Sepp Blatter resigns

IoD reacts to Fifa scandal Sepp Blatter

The president of global football’s governing body, Sepp Blatter, has resigned amid a corruption scandal. It comes after a week of negative headlines for Fifa, following the arrest of seven top officials and Blatter’s re-election on Friday

The IoD’s director of corporate governance, Dr Roger Barker, told newspaper City AM: “As a minimum, sponsors have to say to them: unless you fundamentally change your governance structure so that it becomes more accountable, potentially we could in the future withdraw our sponsorship funding.”

While some sponsors such as Visa have threatened to withdraw its money and FA chairman Greg Dyke has backed a Uefa boycott of the 2018 World Cup, many big-name sponsors have so far remained mute.

IoD members would not adopt a Fifa-style governance structure for their companies, said Barker. “It is an astonishing structure,” he said. “A lot of these sponsors of Fifa pay a huge amount of attention to the governance of their own companies, in order to have a good reputation as a company, and yet they are putting money into an organisation that appears to be hugely lacking.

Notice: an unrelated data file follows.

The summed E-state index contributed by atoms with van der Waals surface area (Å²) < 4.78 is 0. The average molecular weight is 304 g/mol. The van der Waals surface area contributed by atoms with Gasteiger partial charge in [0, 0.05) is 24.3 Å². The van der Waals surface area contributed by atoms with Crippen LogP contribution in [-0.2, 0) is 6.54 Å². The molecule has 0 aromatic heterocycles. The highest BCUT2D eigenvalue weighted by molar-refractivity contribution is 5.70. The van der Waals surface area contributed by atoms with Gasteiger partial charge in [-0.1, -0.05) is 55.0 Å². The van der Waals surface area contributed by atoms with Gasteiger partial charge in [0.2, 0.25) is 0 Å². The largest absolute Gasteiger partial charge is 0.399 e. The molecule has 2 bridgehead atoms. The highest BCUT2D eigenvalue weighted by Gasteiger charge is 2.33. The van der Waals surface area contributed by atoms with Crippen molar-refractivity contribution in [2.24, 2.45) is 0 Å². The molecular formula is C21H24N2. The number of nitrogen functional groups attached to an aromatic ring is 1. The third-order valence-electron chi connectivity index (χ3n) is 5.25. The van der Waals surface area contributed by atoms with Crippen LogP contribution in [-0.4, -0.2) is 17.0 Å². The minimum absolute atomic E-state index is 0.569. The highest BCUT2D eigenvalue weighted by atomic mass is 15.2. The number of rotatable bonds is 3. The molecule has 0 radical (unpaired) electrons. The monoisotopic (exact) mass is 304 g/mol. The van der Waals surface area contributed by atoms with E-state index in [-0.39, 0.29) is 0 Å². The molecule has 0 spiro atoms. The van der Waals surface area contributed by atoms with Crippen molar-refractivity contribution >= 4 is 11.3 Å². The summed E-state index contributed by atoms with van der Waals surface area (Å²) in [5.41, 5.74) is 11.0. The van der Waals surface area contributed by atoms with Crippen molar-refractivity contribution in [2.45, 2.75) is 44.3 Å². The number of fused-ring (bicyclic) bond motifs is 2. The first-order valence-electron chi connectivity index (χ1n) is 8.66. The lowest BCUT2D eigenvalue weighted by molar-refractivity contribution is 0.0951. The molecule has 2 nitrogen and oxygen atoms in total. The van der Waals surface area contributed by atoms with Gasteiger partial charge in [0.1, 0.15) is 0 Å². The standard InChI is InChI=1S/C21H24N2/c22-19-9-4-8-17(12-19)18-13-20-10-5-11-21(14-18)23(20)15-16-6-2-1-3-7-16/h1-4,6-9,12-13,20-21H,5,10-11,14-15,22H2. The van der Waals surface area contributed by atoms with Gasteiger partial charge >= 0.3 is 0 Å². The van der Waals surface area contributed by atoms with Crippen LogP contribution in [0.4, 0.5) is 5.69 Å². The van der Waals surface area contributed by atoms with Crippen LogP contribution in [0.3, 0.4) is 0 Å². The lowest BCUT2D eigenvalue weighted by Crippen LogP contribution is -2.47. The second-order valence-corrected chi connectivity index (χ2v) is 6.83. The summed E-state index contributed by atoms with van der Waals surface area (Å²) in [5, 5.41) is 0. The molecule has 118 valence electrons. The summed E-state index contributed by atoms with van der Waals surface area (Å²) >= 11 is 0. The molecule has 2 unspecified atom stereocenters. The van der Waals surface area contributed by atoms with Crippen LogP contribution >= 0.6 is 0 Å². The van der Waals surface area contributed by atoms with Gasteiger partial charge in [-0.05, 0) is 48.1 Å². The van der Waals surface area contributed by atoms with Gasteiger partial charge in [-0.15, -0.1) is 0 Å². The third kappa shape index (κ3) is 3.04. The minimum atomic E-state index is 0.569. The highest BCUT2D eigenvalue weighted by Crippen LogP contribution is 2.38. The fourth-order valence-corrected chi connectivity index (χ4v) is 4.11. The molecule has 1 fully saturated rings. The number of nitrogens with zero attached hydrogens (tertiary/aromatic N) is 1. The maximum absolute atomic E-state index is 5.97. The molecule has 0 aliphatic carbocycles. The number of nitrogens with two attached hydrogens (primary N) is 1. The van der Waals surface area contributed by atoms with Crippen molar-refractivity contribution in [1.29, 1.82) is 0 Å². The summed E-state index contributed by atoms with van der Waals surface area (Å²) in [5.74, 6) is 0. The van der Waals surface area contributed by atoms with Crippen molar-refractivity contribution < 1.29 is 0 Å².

“In a way it kind of negates the governance structures they are putting in themselves.”


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Richard Dunnett

Richard Dunnett

Richard Dunnett is an associate editor who writes about entrepreneurs, SMEs, FTSE 100 corporations, technology, manufacturing, media and sustainability.

1 comment

  1. Ian Richardson 11 June, 2015 at 22:38 Reply

    It strikes me that going in December is too late. It is unlikely that those involved will be able to make the necessary changes to change the FIFA culture.

    As described:
    “The idea that the structure of a system creates the behaviours within it is one of the most fundamental principles in management literature. What it implies is that individuals should not be blamed for behaving in a suboptimal way. It is only by changing the underlying structure of the system that we will get them to change their behaviours.
    What will it take to prevent – let’s say – bankers from succumbing to the conflicts of interest in their professions? Changing the culture of banking requires ‘thinking differently’. Replace the people without changing the values, culture and incentives and the same mistakes will occur over and over.
    In the middle of a change reaction
    Costas Markides and Anita McGahan
    LBS Review 26 May 2015

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